Frances van Has­selt’s mo­hair rugs are rooted in the Ka­roo



Along with the East­ern Cape, the semi­arid Ka­roo re­gion in the Western Cape is home to a num­ber of An­gora goats, who are per­fectly at ease in its hot, dry sum­mers, cold win­ters, and semi-desert veg­e­ta­tion. The fine mo­hair they pro­duce makes South Africa one of the big­gest global pro­duc­ers of this sus­tain­able nat­u­ral fi­bre; de­signer Frances van Has­selt, at her fam­ily’s Prince Al­bert farm in the Great Ka­roo, sur­rounded by raw and pro­cessed mo­hair, as well as rugs and sam­ples from her com­pany Frances VH Mo­hair.

It all be­gan on the south­ern edge of the Great Ka­roo. This semi-arid re­gion of the Western Cape is where Frances van Has­selt spent her child­hood. It is what in­spires her – and it’s the birth­place of the world’s finest mo­hair.

Work­ing with the lux­u­ri­ous yarn was al­ways on the cards for Frances, who de­vel­oped a love for it early on. ‘I grew up on a farm with a fam­ily who is pas­sion­ate about An­gora goats, which pro­duce mo­hair. ‘I’ve al­ways wanted to cre­ate an end prod­uct from it,’ she says, ad­ding that work­ing with the tex­tile fi­bre was a ‘per­sonal hobby’ at first.

That hobby has now de­vel­oped into a grow­ing con­cern: Frances de­signs and sells ex­quis­ite hand­crafted mo­hair rugs through her com­pany, Frances VH Mo­hair, whose Raw Land­scapes range uses raw, un­pro­cessed mo­hair, while the Ka­roo Plains col­lec­tion is made from ma­chine-washed, combed mo­hair. The third range, Pat­terned Places, is in­spired by the shapes and colours of South Africa.

The idea for the busi­ness was born from a re­al­i­sa­tion Frances had while work­ing in the fash­ion in­dus­try. Hav­ing been in the busi­ness in SA and in Asia, she no­ticed there were very few lo­cally man­u­fac­tured mo­hair prod­ucts on the mar­ket. ‘South Africa pro­duces the ma­jor­ity of the world’s mo­hair and pro­cesses al­most all of it, but we ex­port about 80% of this in a very raw for­mat. So we never get to see what can be done with it here,’ she says.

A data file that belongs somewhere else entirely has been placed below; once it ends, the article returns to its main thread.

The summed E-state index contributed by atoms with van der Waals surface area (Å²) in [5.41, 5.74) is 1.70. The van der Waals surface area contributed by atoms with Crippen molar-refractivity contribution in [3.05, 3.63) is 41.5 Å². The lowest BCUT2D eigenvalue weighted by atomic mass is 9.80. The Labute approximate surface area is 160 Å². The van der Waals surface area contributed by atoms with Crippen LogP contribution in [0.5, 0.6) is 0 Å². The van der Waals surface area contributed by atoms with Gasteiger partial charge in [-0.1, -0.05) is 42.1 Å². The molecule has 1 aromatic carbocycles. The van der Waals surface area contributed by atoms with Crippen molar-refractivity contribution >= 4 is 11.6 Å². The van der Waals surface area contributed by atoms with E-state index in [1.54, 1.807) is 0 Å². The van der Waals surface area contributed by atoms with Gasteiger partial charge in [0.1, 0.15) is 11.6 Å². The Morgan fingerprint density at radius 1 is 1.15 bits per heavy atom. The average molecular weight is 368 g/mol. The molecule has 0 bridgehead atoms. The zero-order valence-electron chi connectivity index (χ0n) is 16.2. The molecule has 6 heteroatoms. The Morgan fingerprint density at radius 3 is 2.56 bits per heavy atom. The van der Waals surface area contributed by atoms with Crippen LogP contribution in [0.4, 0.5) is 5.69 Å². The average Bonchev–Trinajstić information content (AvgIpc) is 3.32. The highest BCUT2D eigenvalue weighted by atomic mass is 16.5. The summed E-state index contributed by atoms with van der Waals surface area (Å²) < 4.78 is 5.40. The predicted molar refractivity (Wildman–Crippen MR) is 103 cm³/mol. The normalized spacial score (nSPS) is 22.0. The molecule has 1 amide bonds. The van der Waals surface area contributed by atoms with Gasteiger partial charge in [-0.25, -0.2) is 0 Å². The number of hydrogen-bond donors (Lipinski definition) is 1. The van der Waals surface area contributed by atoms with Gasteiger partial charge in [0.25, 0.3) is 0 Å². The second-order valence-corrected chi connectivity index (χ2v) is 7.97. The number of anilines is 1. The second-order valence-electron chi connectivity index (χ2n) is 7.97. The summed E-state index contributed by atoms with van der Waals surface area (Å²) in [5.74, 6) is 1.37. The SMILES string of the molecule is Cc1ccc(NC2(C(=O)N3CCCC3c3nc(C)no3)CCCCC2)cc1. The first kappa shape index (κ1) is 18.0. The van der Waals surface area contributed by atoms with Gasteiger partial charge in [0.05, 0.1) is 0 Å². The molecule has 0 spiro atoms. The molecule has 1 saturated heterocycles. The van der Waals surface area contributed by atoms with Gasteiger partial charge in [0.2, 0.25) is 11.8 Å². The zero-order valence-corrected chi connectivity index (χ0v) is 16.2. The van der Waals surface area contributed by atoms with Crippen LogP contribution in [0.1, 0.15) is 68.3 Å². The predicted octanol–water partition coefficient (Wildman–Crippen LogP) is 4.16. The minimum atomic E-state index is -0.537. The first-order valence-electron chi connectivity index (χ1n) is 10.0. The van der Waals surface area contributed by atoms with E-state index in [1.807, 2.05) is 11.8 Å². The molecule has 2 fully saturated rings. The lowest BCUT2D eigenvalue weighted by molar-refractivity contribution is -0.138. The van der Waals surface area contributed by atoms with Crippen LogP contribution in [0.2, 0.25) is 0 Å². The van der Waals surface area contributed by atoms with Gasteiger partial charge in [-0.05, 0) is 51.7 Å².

This was some­thing she could change with her beau­ti­ful rugs. Ini­tially, Frances was dis­cour­aged by the lim­ited re­sources avail­able in our lo­cal tex­tile in­dus­try, which posed a hin­drance to her vi­sion. ‘I was so frus­trated when I started,’ she says, ‘ be­cause I knew what I wanted to cre­ate. I had done a res­i­dency in a tex­tile house in Ja­pan and there was so much that could be done there [in terms of in­dus­trial re­sources].’ But Frances re­ceived some good ad­vice from Masaki Sato, head de­signer of Ja­panese tex­tile house Sato Seni, which changed her way of think­ing. ‘He said, “Stop forc­ing some­thing that you don’t have. Start look­ing at what you do have; then you can com­pete on a global scale – but pro­vide some­thing that the rest of the world is not do­ing”.’

So Frances changed her mind­set and set off on a mis­sion to learn. She trav­elled around the coun­try for a few months, gath­er­ing knowl­edge, and in the process, dis­cov­ered a group of women in the East­ern Cape who are skilled hand­loom weavers. They were the key that opened up an op­por­tu­nity for the busi­ness. She had found a way to cre­ate her de­signs in the most au­then­tic way, while cre­at­ing a de­mand for the dis­ap­pear­ing art of weav­ing by hand, at the same time em­pow­er­ing the women who do it.

‘Es­sen­tially what we do is link these ru­ral, ar­ti­sanal women and this tra­di­tional craft to de­sign­ers and to a global mar­ket­place,’ she says. ‘ When you com­bine all of this, you end up with a prod­uct that is unique, and which peo­ple want to buy – not just be­cause it has an African story, but be­cause it is the best, and you can’t find any­thing else like it.’

When it comes to telling that African story, Frances didn’t want a generic ‘ blan­ket’ nar­ra­tive. She wanted some­thing uniquely Ka­roo, and this is trans­lated through her min­i­mal­ist, bold de­signs. ‘ What I’m try­ing to do with the brand is cre­ate an aware­ness of the area,’ she says. ‘It is an amaz­ing, unique area in the world, and the home of An­gora goat farm­ing. From the earth, to the plants and an­i­mals, and the sim­ple Ka­roo ar­chi­tec­ture – that is what in­spires our colours, our tex­tures and then, ul­ti­mately, our de­signs.’

All of this is clearly re­flected in Frances’ prod­ucts. At first glance, the Ka­roo can seem vast and empty, but on closer in­spec­tion, it re­veals an in­tri­cate com­plex­ity. Sim­i­larly, when you look closely at the crafts­man­ship of the rugs, you ap­pre­ci­ate just how much has gone into the mak­ing of each one.

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